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The mystery of faith according to fashion

Why the Church is the world's first brand

The mystery of faith according to fashion Why the Church is the world's first brand
Jean Paul Gaultier SS2007
Madonna at The Met Gala, 2018
Jean Paul Gaultier SS2007
Jean Paul Gaultier SS2007
Jean Paul Gaultier SS2007
Jean Paul Gaultier SS2007
Christian Dior AW 2000
Alexander McQueen AW 1996
Alexander McQueen AW 1996
Dolce & Gabbana SS23
Dolce & Gabbana SS23
Gucci Resort 2017 at Westminster Abbey
Alexander McQueen AW 1996
Alexander McQueen AW 1996
Gucci Resort 2017 at Westminster Abbey
Versace AW 1997
Versace AW 1997
Rihanna at The Met Gala, 2018
Madonna in Dolce & Gabbana Fall 2010 Campaign
Kendrick Lamar, Mr Morale
Justin Bieber in Balenciaga 2022 Campaign

Although practising Catholics are an endangered species, the fascination exercised by ecclesiastical icons on the imagination of fashion designers has not lost its vital force. Catholic iconography is everywhere: from the rosaries, effigies of the Virgin Mary and ex-votos of flaming hearts that form the basis of D&G's stylistic identity and have defined Italianism in the eyes of the world for years, to Demna Gvasalia's monkish aesthetic in the FW21 campaign with Justin Bieber in a cassock, via Praying's more recent trinity slogans and Mowalola's papas. Whether the Holy Spirit manifests itself in an austere manner, recalling the unadorned imagery of the Franciscan monks with simple and mournful lines, or whether it takes the form of a Byzantine-inspired blaze of opulence, fashion has repeatedly drawn from the sacred dimension to create something very profane.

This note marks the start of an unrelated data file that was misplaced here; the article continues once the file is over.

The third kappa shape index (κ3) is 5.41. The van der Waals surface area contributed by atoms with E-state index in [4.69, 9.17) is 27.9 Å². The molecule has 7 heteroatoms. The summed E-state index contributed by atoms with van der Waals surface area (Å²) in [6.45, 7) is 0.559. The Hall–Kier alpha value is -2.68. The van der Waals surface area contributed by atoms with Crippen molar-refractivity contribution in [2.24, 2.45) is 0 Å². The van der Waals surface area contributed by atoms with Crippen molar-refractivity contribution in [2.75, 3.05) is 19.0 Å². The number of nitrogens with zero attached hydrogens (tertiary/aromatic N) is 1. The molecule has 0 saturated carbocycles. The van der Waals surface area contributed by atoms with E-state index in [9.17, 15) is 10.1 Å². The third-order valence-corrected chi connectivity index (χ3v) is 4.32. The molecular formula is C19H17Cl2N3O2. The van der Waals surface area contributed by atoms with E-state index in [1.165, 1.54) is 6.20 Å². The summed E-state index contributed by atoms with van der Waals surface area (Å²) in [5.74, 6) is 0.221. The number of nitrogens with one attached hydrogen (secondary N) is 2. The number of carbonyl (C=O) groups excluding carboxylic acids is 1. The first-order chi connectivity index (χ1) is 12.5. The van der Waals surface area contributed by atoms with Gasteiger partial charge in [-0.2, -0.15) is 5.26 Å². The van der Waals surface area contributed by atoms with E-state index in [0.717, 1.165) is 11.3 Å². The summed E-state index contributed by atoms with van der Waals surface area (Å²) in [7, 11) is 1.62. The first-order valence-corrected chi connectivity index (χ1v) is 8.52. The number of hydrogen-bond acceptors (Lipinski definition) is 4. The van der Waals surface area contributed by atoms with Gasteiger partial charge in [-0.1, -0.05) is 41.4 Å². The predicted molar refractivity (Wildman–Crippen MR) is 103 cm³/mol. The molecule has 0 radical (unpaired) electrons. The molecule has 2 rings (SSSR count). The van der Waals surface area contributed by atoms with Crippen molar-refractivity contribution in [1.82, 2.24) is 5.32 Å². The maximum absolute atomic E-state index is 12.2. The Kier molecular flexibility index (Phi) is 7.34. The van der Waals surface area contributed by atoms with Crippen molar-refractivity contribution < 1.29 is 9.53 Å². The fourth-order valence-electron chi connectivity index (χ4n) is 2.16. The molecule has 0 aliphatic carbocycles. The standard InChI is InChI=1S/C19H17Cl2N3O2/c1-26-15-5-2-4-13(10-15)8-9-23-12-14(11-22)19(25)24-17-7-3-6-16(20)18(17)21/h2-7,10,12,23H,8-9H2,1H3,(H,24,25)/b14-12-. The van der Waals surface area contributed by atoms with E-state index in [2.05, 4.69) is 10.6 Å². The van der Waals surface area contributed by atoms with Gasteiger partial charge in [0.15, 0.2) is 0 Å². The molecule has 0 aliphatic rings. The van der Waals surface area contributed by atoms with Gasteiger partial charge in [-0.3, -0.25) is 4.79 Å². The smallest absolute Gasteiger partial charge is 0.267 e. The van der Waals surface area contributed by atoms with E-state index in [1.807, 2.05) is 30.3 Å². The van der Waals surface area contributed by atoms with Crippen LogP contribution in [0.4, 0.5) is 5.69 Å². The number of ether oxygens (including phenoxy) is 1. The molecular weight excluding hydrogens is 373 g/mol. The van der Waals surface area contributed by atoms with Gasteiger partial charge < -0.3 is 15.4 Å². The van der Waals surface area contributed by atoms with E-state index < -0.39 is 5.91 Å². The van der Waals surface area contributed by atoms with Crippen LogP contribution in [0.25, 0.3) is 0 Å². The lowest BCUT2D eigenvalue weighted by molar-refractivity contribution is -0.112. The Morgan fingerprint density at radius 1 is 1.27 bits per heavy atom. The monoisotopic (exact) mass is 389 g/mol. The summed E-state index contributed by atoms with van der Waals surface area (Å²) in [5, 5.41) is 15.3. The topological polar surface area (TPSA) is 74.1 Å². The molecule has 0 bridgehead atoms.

Madonna at The Met Gala, 2018
Jean Paul Gaultier SS2007
Jean Paul Gaultier SS2007
Jean Paul Gaultier SS2007
Jean Paul Gaultier SS2007
Jean Paul Gaultier SS2007

First, there are those designers who are (or have been) actually Catholic - Elsa Schiaparelli, John Galliano, Riccardo Tisci, Christian Lacroix, Coco Chanel, Jeanne Lanvin, Norman Norell or Thom Browne - and then there are those who have simply drawn inspiration from the mystery of faith, without taking part in it themselves. In 1996, set at Christ Church in Spitalfields, London, Alexander McQueen's 'Dante' collection featured a catwalk in the shape of a cross, an organ as soundtrack and models dressed in black lace veils and masks with a crucifix appliqué. One of the models wore McQueen's version of Jesus Christ's crown of thorns, an echo of Elsa Schiaparelli's 1938 collection entitled 'Pagan' and from which Tiffanny probably drew inspiration for the custom-made tiara intended for Kendrick Lamar. For Gaultier's SS07 couture, on the other hand, every woman on the catwalk was the embodiment of sanctity: haloes, faces painted like plaster statues, clothes inspired by devotional art. What looked like monastic hoods were actually stoles that descended in a train or lace commonly used to decorate shrines transformed into tight-fitting dresses. For Versace Couture FW97, however, a particular atmosphere turned inspiration into premonition, the show not only remaining in history because the garments were embellished with crosses, but also because it took place only a week before Gianni Versace's death. Givenchy under Riccardo Tisci was a triumph of biblical references: always a man of faith, the designer created a series of graphic prints on clothes for SS13, from the face of the Virgin Mary to the effigy of Christ, while the t-shirt with 'Jesus is Lord' written on it in 2010 became world famous.